A national network of cancer centers is recommending a much more aggressive approach to prostate cancer screening, including the possibility of testing all men as early as age 40. The change could affect nearly 50 million people.
The guidelines, released last month by the National Comprehensive Cancer Network, a group of 19 large hospitals that develops cancer-management and screening strategies, encourage doctors to offer prostate screening a decade earlier than what is called for in some recommendations. Doctors are not obligated to follow the group's proposals.
Prostate cancer is the second-leading cause of cancer death in men. The disease kills nearly 30,000 a year.
Some doctors note that many men already have unnecessary biopsies today. Two out of three with a suspicious score on a PSA test -- which looks for the presence of a protein called prostate-specific antigen protein -- do not have cancer. Prostate cancer treatment carries risks, experts say; it can leave up to 50% of men impotent and 10% to 20% with urinary problems or incontinence.
Other doctors predict that they will find cancers earlier, when they are more curable, by screening younger men.
The network advises doctors to offer a baseline PSA to men beginning at age 40.
The cancer network also suggests that doctors consider biopsies -- taking tissue samples to check for cancerous cells -- for men with PSA readings above 2.5 nanograms per milliliter. Today, doctors typically consider a biopsy when a man's PSA test is above 4.0.
Research shows that more than 20% of men with scores between 2.5 and 4.0 have cancer.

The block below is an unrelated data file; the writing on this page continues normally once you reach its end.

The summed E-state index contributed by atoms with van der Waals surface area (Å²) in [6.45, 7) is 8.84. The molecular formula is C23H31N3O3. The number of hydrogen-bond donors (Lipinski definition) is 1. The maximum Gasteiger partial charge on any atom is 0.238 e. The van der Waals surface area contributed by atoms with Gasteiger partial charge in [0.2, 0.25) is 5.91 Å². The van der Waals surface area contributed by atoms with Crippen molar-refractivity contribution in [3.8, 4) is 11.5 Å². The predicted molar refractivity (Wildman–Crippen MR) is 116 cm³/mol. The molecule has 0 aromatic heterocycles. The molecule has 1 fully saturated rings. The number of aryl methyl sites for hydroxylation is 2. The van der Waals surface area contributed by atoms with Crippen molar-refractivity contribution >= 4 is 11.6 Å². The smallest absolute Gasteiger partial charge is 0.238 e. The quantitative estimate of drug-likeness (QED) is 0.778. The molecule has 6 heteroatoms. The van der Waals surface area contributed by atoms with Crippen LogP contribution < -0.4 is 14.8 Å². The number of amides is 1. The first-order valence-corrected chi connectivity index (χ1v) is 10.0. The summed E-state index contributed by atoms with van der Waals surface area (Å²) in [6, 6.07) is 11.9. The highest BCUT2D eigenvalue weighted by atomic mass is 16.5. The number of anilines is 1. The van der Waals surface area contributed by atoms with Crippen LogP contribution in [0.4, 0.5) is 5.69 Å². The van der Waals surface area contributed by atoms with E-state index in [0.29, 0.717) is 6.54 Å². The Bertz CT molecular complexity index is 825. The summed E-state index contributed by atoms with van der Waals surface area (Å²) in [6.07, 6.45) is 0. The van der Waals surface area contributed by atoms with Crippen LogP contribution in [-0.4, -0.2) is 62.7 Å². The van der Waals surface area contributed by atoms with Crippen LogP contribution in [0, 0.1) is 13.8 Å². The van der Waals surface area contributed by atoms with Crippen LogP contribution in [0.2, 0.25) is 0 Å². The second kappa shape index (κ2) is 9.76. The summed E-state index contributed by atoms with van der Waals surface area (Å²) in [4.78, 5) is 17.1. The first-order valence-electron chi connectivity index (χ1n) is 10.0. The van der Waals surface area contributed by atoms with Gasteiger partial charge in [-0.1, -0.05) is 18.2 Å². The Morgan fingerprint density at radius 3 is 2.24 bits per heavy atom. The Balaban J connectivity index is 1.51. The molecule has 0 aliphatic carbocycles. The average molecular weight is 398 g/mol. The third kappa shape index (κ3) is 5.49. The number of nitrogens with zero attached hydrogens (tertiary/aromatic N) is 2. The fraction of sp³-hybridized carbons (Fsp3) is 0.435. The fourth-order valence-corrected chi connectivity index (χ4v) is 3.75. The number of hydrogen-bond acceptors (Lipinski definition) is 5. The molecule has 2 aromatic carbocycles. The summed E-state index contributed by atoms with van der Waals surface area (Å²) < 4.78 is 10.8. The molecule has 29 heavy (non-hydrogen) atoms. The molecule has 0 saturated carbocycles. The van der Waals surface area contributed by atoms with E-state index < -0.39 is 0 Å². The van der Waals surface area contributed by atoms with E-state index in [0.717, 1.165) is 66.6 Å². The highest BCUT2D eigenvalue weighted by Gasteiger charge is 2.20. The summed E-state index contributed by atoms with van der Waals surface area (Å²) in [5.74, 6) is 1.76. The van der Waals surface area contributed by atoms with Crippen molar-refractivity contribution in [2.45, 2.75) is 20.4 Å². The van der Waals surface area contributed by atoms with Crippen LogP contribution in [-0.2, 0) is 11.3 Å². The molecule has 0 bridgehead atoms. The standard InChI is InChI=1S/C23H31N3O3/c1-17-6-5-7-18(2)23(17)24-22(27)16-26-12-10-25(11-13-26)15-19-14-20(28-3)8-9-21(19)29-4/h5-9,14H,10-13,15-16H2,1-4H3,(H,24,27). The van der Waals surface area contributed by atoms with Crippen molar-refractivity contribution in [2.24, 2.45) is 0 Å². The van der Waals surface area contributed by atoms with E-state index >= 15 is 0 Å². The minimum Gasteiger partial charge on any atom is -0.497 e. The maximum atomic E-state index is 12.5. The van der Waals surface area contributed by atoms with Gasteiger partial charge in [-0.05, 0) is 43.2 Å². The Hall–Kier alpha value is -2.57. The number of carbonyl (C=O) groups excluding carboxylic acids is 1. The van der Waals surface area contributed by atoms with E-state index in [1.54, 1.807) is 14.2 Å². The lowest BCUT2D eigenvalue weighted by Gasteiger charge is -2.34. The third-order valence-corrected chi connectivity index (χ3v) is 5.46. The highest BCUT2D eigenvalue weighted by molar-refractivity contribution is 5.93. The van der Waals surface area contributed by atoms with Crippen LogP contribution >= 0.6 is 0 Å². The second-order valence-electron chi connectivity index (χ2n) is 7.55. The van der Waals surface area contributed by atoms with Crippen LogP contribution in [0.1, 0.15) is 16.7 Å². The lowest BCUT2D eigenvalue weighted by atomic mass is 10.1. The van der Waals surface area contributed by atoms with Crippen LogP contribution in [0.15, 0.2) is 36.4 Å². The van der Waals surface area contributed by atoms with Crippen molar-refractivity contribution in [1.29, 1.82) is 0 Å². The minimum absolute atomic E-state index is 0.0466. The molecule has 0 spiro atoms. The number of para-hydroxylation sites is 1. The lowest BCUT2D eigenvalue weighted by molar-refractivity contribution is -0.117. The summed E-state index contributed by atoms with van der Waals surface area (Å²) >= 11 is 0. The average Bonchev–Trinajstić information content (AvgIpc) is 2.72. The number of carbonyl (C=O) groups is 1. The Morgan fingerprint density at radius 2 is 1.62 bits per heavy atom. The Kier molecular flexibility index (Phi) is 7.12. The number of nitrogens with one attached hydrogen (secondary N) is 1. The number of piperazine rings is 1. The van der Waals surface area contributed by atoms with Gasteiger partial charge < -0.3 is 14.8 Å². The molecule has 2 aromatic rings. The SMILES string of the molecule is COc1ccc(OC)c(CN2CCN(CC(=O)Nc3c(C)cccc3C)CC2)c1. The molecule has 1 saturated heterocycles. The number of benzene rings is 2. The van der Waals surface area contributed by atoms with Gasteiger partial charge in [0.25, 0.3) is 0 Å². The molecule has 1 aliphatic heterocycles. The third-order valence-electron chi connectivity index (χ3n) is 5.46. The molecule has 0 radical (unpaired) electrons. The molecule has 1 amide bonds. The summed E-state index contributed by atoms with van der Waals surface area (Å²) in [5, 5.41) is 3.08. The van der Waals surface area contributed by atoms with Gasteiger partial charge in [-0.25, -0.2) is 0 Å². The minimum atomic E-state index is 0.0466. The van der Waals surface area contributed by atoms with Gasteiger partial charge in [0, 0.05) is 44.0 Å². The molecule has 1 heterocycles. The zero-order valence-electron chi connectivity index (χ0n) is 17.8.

Deaths from prostate cancer have fallen about 20% among whites and about 16% among blacks since the mid-1990s after use of the PSA test became widespread, said William Catalona, a surgeon who is a member of the cancer network committee that drafted the guidelines.
Some doubt that PSA testing should get the credit. They note that improved treatments may help more men survive.
And clinical trials have not shown that PSA tests actually save lives, says Paul Frame, a doctor and professor of family medicine at the University of Rochester School of Medicine and Dentistry.
''We really need data to know whether we are saving lives or just putting people through a lot of misery,'' says Frame, a member of the U.S. Preventive Services Task Force.
That panel of experts has found there is not yet enough evidence either to recommend, or advise against, routine prostate cancer screening.
''Having cancer cells in the prostate is incredibly common,'' Frame says. ''The vast majority of these cancers don't progress and don't hurt anybody and don't lead to death.''
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